Future-Proof Jobs: Looks Like They Require Skills

Fun, interesting feature in the May issue of Popular Mechanics, “10 Future-Proof Jobs You Can Get Right Now.” Now, who wouldn’t want to be an undersea welder, but for the landlubbers there are other promising careers. Say…

Combined Heat and Power Mechanic

Jim Bondi is an old-school electrician who embraces new-school energy production. After eight years working on projects that included solar installations, he joined Pennsylvania-based E-Finity, designing combined heat and power (CHP) plants. A CHP unit saves energy by burning fuel to produce electricity and using the excess heat for climate control and producing hot water. “With the nation’s rising energy demand and the increase in environmental stewardship, CHP is an economic and environmental no-brainer,” Bondi says. The Department of Energy hopes the industry will grow enough to add a million workers by 2030.

How to Do It: CHP suppliers provide training. Electricians and mechanics with experience on jet and helicopter engines, which are similar to CHP turbines, find their skills are a natural fit.

Earning Potential: Salaries are $30,000 out of the gate; they top out at $75,000.

Meanwhile, the Washington Post has a story that notes the downside of the jobs demanding high-skills, especially positions funded by the federal stimulus bill. From “Shortage Of Skilled Workers Hurts D.C.“:

Long before the economy soured into the worst financial and unemployment crisis in a generation, D.C. officials knew that tens of thousands of residents did not have the training to compete for mid-skill jobs in construction, maintenance and other professions that pay a livable wage.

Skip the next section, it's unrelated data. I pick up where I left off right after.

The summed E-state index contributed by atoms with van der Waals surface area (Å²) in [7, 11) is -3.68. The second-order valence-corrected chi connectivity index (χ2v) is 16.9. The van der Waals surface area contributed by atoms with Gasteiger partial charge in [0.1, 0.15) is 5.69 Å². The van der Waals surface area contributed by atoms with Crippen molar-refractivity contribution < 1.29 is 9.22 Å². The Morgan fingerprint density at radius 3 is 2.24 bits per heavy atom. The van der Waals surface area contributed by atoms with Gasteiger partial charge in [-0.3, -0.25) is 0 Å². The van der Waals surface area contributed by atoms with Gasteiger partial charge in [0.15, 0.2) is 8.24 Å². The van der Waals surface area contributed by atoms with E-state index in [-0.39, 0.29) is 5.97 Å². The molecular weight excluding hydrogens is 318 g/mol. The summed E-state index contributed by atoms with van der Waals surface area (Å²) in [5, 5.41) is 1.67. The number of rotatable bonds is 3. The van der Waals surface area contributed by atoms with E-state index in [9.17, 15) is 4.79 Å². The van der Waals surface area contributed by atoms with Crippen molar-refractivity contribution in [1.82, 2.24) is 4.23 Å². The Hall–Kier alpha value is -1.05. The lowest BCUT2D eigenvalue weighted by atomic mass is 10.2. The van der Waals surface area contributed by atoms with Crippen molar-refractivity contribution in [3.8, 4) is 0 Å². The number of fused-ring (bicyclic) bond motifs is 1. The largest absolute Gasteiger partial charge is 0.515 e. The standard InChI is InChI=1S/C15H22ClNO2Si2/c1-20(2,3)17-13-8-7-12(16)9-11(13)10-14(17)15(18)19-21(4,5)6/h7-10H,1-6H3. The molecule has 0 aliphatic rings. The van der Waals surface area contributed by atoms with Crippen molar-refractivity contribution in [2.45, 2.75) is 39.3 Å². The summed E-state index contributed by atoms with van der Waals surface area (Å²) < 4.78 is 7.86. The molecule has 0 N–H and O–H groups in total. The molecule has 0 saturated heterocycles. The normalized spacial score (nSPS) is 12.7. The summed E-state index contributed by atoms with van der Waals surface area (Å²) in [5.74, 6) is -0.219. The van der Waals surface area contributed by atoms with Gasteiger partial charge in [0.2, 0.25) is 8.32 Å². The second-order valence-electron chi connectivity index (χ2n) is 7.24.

The problem has hurt the city for years. The government struggled to find qualified residents to work on multimillion-dollar construction projects it funded, such as Nationals Park and the convention center.

The lack of skilled residents will cost the city in the coming months, when the government and nonprofit groups will compete with hundreds of other municipalities for a share of the $500 million in grants to train workers for the emerging “green” economy. To qualify for the stimulus funds, municipalities must demonstrate that they can train adults fast and put them to work on shovel-ready projects.

Green jobs, green jobs, green jobs — seems like a distraction, or at best, just a PR lure to attract some potential worker. Walk before running, addition and subtraction before vector analysis.

In related news, a Maine official is coming to work for the Obama Administration on adult education issues: “Glenn Cummings heads to D.C. with a notion to move adult ed and community colleges to the fore.”

Join the discussion One Comment

  • Greet summary of the unemployment article. I agree that a lot of citizens need additional training to successfully re-enter the workforce. Soft skills may help in the interview and for working with co-workers, but there are a number of employers looking for employees with specific technical skills. Since there are a lot of people out there that are unemployed, I wonder if that increases the participation in these get rich quick schemes or start your own business from home schemes.

    Six Sigma Green Belt Certificate Program at the University of St. Thomas.

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